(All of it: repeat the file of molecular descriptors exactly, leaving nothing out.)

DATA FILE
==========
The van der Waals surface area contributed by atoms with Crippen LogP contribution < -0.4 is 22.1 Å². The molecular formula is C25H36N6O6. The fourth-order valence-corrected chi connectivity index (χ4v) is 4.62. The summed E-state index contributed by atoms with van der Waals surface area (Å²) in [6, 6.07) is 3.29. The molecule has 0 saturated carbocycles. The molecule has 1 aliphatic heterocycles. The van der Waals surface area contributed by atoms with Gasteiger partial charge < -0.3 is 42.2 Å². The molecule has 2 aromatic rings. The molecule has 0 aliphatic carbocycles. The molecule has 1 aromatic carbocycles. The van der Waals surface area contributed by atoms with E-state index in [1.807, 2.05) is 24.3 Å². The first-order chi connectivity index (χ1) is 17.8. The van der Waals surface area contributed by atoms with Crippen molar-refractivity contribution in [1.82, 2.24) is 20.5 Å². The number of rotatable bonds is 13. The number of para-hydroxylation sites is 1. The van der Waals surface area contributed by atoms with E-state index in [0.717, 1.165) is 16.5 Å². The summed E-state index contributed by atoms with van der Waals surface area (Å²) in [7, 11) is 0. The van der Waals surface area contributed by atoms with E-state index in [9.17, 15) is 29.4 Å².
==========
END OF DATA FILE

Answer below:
The van der Waals surface area contributed by atoms with Crippen LogP contribution < -0.4 is 22.1 Å². The molecular formula is C25H36N6O6. The fourth-order valence-corrected chi connectivity index (χ4v) is 4.62. The summed E-state index contributed by atoms with van der Waals surface area (Å²) in [6, 6.07) is 3.29. The molecule has 0 saturated carbocycles. The molecule has 1 aliphatic heterocycles. The van der Waals surface area contributed by atoms with Gasteiger partial charge < -0.3 is 42.2 Å². The molecule has 2 aromatic rings. The molecule has 0 aliphatic carbocycles. The molecule has 1 aromatic carbocycles. The van der Waals surface area contributed by atoms with E-state index in [1.807, 2.05) is 24.3 Å². The first-order chi connectivity index (χ1) is 17.8. The van der Waals surface area contributed by atoms with Crippen molar-refractivity contribution in [1.82, 2.24) is 20.5 Å². The number of rotatable bonds is 13. The number of para-hydroxylation sites is 1. The van der Waals surface area contributed by atoms with E-state index in [0.717, 1.165) is 16.5 Å². The summed E-state index contributed by atoms with van der Waals surface area (Å²) in [7, 11) is 0. The van der Waals surface area contributed by atoms with E-state index in [9.17, 15) is 29.4 Å².